Do soaring sales make auto stocks a buy?
Not all of them. Here are 2 to buy and 2 to hold.
By Susan J. Aluise
Automakers upshifted in November, with U.S. sales surging 15% and hot new models wowing crowds at the L.A. Auto Show. But look past that glossy veneer and you'll see several dents.
Despite last month being the best November performance since 2007, dealer inventories and incentives are rising -- two bad signs. Ford (F) dealers are sitting on about a four-month supply of Fiestas. GM (GM) dealers have five months worth of Malibus and Camaros. And despite having Patriots quarterback Tom Brady as a pitchman, Chrysler's (FIATY) 2013 Dodge Dart is up to a six-month supply.
Generous incentives have helped Toyota (TM), Honda (HMC) and Nissan (NSANY) gain ground in the U.S. after last year's natural disasters pummeled production. For example, Nissan incentives averaged $4,273 last month, 80% higher than October and up 45% from a year ago, according to TrueCar.com.
So what does all this mean for investors? A lot depends on how -- or if -- the fiscal cliff gets resolved. That's why I'm leery of taking a new position in any consumer cyclicals right now -- including auto stocks. But if you feel confident that lawmakers will hash out a deal, here are two auto stocks to buy. And no matter what happens in D.C., here are also two to hold.
Ford: Ford U.S. sales rose by about 6% last month to 177,673 vehicles, leaving it solidly in second place. The F-Series pickup continued its strong run, and other big winners included the Focus and Mustang.
Not faring so well lately are the Fusion and the struggling Lincoln brand, which is getting a whole new -- and much-needed -- branding campaign.
Bottom Line: Ford has a well-known problem in Europe, but so does every other automaker. Still, I rank Ford a buy now for a few reasons, the first is that CEO Alan Mulally is on the job at least until 2014. Plus, Ford gained ground in the key China market as a territorial dispute between that nation and Japan created an opening for other foreign carmakers.
Ford's 1.8% current dividend yield isn't much, but the company just reinstated the payout last December after a five-year hiatus. Ford has a price-to-earnings growth (PEG) ratio of nearly 1.5, signaling an overvalued stock, but it's trading at less than 8 times forward earnings -- about average for the sector. I think Ford shares could see significant price appreciation in 2013, if its business stays on track.
Chrysler: Chrysler's comeback makes Fiat CEO Sergio Marchionne look like a genius. Sales rose more than 14% in November to 122,565 vehicles. Incentives remained low as well.
Chrysler posted gains in its namesake, Dodge, Ram Truck and Fiat brands, but the Jeep brand slipped 3%, in large part due to the end of Jeep Liberty production this summer.
Bottom Line: When Marchionne recently said he'd like to acquire the remaining one-third of Chrysler, European banks downgraded the stock and sent share prices reeling. Forgive the bankers' overreaction. After all, Fiat sales slid by double-digits in Italy, and Europe is still a mess.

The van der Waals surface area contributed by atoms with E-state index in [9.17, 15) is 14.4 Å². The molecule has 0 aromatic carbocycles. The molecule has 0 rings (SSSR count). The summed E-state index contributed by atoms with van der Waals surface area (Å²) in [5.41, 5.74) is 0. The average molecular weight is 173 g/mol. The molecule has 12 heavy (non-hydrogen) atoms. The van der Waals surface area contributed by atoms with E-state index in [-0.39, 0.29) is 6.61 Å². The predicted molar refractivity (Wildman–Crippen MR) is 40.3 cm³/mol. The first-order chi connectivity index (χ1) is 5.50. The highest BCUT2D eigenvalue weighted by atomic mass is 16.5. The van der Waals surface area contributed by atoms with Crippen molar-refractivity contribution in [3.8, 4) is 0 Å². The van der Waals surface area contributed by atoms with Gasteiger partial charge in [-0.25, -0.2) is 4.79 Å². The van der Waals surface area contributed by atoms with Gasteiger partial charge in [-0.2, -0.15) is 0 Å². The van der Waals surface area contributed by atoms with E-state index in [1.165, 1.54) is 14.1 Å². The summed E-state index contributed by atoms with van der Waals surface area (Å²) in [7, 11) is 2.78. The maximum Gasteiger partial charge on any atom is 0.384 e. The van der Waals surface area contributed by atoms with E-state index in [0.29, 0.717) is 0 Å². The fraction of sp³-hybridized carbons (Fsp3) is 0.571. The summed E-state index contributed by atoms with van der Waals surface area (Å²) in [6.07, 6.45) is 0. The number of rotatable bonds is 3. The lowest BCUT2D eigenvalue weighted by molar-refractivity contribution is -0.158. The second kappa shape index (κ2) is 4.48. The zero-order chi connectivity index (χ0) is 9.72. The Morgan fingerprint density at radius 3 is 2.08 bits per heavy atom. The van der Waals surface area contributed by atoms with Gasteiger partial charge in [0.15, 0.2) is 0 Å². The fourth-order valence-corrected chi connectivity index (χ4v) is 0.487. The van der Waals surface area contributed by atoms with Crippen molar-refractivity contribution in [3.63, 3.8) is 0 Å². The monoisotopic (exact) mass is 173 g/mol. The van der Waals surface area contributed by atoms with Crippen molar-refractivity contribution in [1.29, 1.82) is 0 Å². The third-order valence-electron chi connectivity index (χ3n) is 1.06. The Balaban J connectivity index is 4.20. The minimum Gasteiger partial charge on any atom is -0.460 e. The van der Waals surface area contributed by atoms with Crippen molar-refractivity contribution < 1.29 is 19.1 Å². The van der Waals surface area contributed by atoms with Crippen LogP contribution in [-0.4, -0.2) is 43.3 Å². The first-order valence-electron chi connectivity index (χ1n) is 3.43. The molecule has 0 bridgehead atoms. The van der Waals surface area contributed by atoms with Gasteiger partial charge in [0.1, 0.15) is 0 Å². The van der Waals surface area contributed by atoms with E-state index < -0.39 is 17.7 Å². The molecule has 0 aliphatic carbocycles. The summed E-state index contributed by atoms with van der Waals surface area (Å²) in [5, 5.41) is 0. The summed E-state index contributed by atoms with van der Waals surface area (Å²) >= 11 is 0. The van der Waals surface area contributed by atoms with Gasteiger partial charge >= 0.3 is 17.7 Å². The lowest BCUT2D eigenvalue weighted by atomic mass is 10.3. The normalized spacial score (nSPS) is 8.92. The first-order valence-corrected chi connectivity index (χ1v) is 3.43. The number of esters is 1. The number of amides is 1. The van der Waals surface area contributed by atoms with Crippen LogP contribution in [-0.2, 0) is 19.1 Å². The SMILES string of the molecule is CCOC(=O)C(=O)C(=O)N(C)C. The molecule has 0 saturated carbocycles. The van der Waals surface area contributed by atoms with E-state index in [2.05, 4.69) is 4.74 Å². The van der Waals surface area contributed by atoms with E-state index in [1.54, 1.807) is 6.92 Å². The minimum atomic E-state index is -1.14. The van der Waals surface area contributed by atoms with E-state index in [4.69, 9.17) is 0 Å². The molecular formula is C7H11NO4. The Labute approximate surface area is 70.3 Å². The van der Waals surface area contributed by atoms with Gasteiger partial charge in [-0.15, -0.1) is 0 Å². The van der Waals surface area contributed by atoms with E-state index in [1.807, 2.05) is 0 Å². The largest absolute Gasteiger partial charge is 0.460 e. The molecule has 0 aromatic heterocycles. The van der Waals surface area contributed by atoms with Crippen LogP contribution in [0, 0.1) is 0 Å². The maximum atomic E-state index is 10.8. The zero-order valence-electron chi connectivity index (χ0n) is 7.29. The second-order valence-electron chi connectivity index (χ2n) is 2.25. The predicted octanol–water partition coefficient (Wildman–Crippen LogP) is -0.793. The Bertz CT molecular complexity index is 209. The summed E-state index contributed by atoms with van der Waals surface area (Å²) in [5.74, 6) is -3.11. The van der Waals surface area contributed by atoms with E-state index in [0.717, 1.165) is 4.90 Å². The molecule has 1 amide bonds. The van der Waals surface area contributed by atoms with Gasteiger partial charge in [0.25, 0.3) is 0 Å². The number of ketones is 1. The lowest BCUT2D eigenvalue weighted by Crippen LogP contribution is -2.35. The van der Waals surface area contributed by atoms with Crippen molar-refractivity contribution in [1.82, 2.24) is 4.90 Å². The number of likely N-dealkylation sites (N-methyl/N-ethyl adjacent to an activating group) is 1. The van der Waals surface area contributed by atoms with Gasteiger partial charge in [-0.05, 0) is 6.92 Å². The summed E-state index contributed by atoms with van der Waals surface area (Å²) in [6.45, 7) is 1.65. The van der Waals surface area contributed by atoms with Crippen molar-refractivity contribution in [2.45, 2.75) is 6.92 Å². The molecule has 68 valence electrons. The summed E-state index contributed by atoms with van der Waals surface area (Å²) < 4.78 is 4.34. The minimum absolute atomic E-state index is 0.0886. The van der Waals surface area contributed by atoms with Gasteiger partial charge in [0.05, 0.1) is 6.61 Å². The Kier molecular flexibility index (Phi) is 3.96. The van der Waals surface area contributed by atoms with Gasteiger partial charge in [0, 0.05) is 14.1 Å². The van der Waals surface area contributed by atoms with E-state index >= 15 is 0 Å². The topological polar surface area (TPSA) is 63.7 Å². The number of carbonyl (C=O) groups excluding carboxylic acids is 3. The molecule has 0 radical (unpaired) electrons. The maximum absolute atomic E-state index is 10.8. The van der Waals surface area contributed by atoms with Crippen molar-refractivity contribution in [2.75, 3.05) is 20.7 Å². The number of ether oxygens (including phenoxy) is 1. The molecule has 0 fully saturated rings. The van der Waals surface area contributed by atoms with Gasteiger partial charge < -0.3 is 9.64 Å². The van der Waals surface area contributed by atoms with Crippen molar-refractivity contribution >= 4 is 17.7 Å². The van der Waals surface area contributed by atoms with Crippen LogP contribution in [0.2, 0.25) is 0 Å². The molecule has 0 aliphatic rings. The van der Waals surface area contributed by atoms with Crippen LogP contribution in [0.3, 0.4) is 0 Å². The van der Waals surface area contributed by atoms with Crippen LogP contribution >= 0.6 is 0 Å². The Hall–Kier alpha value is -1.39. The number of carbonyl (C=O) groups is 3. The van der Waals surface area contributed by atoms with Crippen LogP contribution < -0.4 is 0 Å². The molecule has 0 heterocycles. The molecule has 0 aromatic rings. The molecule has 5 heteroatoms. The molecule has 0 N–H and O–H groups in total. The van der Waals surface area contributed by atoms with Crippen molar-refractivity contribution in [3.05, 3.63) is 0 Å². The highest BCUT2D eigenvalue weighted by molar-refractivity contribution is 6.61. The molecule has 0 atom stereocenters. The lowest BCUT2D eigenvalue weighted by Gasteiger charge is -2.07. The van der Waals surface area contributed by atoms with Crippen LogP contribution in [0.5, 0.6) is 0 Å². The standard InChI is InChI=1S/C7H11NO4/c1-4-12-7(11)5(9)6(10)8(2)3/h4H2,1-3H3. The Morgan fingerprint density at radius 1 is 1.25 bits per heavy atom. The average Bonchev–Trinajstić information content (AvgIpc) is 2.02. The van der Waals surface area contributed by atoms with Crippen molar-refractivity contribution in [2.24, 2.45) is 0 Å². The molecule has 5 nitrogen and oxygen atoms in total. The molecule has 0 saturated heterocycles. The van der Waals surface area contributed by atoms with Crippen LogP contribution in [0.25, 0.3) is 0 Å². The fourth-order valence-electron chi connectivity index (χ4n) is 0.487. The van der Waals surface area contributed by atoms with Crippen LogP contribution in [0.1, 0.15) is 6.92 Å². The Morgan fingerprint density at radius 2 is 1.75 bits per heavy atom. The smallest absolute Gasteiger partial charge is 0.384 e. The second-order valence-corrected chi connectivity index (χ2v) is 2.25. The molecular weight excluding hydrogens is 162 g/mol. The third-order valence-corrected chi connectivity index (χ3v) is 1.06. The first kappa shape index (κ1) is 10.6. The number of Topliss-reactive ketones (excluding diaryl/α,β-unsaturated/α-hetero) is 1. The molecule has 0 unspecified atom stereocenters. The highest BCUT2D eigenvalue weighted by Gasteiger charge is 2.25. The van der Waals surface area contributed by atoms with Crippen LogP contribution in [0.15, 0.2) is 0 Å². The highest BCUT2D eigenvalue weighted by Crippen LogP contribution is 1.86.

But Chrysler is firing on all cylinders: Sales are up, new models are launching and generating a lot of buzz. The drop in Dart sales is a concern, but the all-electric Fiat 500e will take on the Nissan Leaf -- and may signal an EV strategy for Chrysler in the near future.
FIATY has a bloated PEG ratio of 3.4, suggesting it's way overvalued, but it has one of the lowest forward P/Es in the sector at around 5. I think FIATY could break out in 2013, if it steers clear of generous incentives.
General Motors: GM held onto first place in U.S. sales, moving a total of 186,505 vehicles in November. But that's an increase of only 3.4%. Buick, GMC and Cadillac brands gained, but Chevy was flat. Dealer inventory is a bigger concern, causing GM to idle at least one plant.
Trucks were the skunk at GM's garden party, with Chevy Silverado and Colorado sales both dropping. GM officials blamed the slip on higher incentives offered by competitors, but the company's incentives were still sizable at $3,720.
Bottom Line: GM looks cheap now with a PEG ratio of 0.67 and a forward P/E of less than 7. But I'm worried about that inventory glut -- and GM's need to offer higher incentives. That's a big problem in the truck market as competition from Ford, Toyota and Chrysler grows, and the vehicle glut could dampen new launches and redesigned models.
If you're in GM now, hold -- but watch closely. Swelling inventory could be just a timing error --or it could signal GM's return to the disconnect that leveled it before the Great Recession.
Toyota: Toyota continued to post strong U.S. sales growth in November, delivering 161,695 vehicles for the month -- up 17.1% year-over-year. Classics like the Camry and Corolla/Matrix remain popular, and all of Toyota's truck nameplate gained as well.
On the downside, the Yaris subcompact slumped 61% last month -- one reason TM inked a deal with Mazda to build a subcompact for North America.
Still, Toyota's impressive U.S. gains may not be enough to offset China. Although November sales there actually improved from a dreadful October, the political spat between the two countries is far from over.
Bottom Line: If you're in TM now, hold. Its fortunes are improving after last year's natural disasters. But China production could be significantly hampered through 2014. While TM's valuation is fair and its nominal dividend is nice, the company's short-term fate is now in diplomats' hands. It's not a good time to establish a new position in TM.
As of this writing, Susan J. Aluise didn’t own any securities mentioned here.
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